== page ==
During the three months to the end of September, the Strategy was essentially flat to marginally in positive territory. This was in-line with the Sterling adjusted performance of emerging market equities generally, given the tailwind of Sterling weakness, which offset a small negative underlying performance, given weak emerging market sentiment, against a backdrop of US Dollar strength and rising US interest rates, which increases the cost of funding for emerging market corporates. Donald Trump’s protectionist rhetoric added to the bearish mood towards emerging market equities, especially those companies sensitive to Chinese exports. The BlackRock Frontiers Investment Trust was again a notable detractor, falling by 3.6% over the quarter. The Trust’s overweight exposure to Argentina continued to weigh on performance, as investors questioned the country’s ability to fund itself given its fiscal and external account balances. The BlackRock World Mining investment trust was another laggard, falling by 4.5%, with US Dollar strength and weakening data out of China weighing on mined commodity prices. The Impax Environmental Markets Investment Trust was the strongest performer in the quarter, returning 7.1%, as environmental investing continued to find favour with investors, especially those managers with a genuine and long-term focus on environmental investing, as opposed to those jumping on the bandwagon and purporting to possess environmental credentials. The performance of the Impax Trust was supported by the closing of the discount to net asset value, at which the Trust has traded for the past decade. The iShares Agribusiness exchange traded fund was another strong performer in the quarter, rising by 4.0%, as investors continued to focus on the strategic attractions of this sub-sector, especially following acquisitions of a number of key former sector constituents. The iShares Global Water exchange traded fund delivered a return of 5.2%, supported by the strength of US equities, which account for over 40% of the fund, together with further developments in water technology stocks.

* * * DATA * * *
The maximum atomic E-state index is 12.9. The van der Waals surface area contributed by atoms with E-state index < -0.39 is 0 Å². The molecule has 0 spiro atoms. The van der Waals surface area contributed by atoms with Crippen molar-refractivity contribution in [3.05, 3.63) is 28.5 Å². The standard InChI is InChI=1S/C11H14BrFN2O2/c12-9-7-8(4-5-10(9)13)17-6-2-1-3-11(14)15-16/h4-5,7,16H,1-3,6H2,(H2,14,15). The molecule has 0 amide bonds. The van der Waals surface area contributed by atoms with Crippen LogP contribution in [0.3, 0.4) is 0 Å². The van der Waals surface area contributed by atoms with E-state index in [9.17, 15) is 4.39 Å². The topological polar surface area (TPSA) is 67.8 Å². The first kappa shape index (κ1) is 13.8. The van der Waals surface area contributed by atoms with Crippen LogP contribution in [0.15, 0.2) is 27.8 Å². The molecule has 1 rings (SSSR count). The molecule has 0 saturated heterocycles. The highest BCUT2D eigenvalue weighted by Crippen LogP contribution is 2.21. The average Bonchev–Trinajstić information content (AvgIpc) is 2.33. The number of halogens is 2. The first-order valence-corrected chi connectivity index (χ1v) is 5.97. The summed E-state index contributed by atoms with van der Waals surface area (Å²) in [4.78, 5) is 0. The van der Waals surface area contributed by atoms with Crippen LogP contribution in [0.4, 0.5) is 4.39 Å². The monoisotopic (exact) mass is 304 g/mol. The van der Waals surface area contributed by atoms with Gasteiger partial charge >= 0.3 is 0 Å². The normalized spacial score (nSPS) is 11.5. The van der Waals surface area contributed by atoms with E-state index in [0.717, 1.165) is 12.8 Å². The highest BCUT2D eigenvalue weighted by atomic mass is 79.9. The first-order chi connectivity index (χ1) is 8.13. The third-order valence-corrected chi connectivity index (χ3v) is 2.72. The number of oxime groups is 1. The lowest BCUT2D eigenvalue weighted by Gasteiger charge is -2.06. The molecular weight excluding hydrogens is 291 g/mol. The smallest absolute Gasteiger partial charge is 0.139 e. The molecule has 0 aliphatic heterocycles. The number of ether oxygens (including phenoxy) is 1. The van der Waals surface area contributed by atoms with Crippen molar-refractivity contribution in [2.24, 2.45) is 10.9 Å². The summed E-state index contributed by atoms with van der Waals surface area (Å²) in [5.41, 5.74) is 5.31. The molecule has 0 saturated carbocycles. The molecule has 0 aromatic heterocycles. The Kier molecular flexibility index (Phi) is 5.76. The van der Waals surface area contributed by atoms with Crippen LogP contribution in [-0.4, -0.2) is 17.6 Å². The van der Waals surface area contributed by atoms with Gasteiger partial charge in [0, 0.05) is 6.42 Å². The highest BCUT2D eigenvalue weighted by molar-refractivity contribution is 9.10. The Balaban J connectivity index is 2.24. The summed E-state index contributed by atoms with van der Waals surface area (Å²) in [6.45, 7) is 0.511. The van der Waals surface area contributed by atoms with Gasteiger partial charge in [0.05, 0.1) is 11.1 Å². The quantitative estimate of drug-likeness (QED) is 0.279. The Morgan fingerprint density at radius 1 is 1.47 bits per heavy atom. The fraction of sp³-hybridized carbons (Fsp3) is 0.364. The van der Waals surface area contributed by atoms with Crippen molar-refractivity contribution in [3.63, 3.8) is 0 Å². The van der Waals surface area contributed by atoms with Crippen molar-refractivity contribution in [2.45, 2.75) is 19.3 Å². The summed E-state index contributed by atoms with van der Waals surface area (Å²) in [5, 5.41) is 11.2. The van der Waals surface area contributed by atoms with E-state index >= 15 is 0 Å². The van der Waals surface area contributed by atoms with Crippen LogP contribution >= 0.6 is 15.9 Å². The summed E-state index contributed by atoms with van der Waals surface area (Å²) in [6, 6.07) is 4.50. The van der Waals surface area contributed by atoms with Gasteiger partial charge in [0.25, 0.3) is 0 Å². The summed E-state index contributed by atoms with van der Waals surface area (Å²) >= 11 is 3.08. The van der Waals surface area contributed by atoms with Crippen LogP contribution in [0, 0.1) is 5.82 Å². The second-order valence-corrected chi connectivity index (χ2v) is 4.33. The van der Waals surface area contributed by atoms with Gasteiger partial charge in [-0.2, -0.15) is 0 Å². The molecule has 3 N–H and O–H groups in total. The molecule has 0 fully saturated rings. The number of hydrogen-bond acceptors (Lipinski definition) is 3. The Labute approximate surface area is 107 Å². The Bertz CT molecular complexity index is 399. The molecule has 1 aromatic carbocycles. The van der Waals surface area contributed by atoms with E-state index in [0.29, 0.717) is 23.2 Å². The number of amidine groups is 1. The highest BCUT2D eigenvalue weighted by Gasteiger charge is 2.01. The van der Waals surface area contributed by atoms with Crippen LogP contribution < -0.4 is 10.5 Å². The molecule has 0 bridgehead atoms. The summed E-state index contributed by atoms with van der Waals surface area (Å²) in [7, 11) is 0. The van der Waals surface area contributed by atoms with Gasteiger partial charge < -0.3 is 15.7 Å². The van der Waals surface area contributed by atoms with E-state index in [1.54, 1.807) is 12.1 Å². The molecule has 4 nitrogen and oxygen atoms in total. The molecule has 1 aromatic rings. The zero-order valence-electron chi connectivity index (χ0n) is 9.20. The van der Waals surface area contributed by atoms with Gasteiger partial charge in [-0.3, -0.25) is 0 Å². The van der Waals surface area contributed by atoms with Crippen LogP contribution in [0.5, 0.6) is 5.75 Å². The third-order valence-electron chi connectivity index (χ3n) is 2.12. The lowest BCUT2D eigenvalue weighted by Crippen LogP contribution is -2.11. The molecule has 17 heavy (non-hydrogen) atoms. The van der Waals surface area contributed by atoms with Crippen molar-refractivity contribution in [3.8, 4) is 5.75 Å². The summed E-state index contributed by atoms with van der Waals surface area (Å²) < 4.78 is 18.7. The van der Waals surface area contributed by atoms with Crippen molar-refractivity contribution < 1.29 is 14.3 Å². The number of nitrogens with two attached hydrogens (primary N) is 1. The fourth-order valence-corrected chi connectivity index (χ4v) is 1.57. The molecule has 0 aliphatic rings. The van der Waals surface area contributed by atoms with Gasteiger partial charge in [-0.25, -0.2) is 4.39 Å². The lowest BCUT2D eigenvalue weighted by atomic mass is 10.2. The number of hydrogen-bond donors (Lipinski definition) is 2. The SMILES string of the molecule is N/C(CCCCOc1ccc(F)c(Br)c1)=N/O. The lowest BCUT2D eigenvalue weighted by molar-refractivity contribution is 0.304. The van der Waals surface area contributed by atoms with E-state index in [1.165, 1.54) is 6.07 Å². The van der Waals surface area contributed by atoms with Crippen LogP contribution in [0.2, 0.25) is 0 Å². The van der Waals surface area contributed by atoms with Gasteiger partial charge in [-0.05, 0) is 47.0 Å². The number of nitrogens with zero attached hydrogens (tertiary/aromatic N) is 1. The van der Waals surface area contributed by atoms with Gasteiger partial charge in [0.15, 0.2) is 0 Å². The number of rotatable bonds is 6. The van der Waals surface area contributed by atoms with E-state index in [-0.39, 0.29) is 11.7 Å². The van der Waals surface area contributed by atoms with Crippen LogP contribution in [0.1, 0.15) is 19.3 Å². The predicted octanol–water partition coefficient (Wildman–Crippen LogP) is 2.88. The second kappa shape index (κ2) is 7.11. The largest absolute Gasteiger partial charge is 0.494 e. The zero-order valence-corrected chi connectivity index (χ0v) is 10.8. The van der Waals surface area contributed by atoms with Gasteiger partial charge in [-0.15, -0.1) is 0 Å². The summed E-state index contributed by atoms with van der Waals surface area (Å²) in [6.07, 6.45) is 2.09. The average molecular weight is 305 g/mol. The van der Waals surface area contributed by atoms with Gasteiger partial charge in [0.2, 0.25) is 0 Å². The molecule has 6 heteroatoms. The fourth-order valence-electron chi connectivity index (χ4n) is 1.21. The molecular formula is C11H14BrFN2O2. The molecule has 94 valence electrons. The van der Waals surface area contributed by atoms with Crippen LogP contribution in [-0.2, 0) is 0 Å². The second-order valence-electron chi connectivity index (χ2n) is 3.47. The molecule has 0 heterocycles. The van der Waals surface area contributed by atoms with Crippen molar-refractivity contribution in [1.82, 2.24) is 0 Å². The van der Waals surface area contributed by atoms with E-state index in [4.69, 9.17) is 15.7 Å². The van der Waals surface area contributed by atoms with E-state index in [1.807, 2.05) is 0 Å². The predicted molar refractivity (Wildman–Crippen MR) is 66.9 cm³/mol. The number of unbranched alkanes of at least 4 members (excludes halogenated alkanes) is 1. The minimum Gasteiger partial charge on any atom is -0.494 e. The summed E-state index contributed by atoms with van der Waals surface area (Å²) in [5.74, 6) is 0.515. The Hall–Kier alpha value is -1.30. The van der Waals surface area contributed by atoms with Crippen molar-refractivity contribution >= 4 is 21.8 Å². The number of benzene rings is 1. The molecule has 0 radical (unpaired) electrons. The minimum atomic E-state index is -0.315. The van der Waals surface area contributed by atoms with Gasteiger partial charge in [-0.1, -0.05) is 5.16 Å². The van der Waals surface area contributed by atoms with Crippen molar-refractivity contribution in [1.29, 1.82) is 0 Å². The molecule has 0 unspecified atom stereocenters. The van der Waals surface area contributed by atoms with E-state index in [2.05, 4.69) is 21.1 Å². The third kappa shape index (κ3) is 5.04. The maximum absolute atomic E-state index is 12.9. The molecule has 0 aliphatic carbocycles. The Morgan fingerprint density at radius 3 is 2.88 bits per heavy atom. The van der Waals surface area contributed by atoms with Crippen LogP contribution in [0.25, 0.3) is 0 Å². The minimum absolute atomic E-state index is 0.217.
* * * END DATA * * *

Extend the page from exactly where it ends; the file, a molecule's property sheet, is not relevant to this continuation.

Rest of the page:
On a trade weighted basis Sterling fell a little under 1% over the past three months. The moves in Sterling continue to be driven by the strength or weakness of the US Dollar, as the wide interest rate differential favours America’s currency. As the Brexit clock ticks down towards the exit day in March, we are likely to see further volatility in Sterling no matter the outcome – down towards parity against the Dollar if it is a “hard Brexit” and a strong rally above $1.40 if a benign Brexit agreement is duly struck.